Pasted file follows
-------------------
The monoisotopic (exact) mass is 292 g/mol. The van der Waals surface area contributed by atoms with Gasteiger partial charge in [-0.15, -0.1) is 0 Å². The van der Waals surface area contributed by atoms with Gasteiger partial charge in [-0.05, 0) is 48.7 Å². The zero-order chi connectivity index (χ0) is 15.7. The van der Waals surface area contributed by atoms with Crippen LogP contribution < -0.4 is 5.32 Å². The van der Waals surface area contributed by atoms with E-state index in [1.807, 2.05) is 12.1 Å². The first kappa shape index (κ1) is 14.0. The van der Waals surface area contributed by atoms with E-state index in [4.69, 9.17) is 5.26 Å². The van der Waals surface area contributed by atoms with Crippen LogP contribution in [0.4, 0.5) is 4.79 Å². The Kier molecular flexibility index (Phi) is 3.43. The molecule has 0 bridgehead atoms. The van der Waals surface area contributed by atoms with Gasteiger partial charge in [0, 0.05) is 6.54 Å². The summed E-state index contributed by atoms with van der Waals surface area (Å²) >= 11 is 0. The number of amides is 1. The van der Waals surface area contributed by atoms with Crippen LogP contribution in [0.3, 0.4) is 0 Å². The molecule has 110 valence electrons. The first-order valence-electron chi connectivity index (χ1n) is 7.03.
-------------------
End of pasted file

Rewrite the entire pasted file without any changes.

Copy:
The monoisotopic (exact) mass is 292 g/mol. The van der Waals surface area contributed by atoms with Gasteiger partial charge in [-0.15, -0.1) is 0 Å². The van der Waals surface area contributed by atoms with Gasteiger partial charge in [-0.05, 0) is 48.7 Å². The zero-order chi connectivity index (χ0) is 15.7. The van der Waals surface area contributed by atoms with Crippen LogP contribution < -0.4 is 5.32 Å². The van der Waals surface area contributed by atoms with E-state index in [1.807, 2.05) is 12.1 Å². The first kappa shape index (κ1) is 14.0. The van der Waals surface area contributed by atoms with E-state index in [4.69, 9.17) is 5.26 Å². The van der Waals surface area contributed by atoms with Crippen LogP contribution in [0.4, 0.5) is 4.79 Å². The Kier molecular flexibility index (Phi) is 3.43. The molecule has 0 bridgehead atoms. The van der Waals surface area contributed by atoms with Gasteiger partial charge in [0, 0.05) is 6.54 Å². The summed E-state index contributed by atoms with van der Waals surface area (Å²) >= 11 is 0. The number of amides is 1. The van der Waals surface area contributed by atoms with Crippen LogP contribution in [0.3, 0.4) is 0 Å². The molecule has 110 valence electrons. The first-order valence-electron chi connectivity index (χ1n) is 7.03.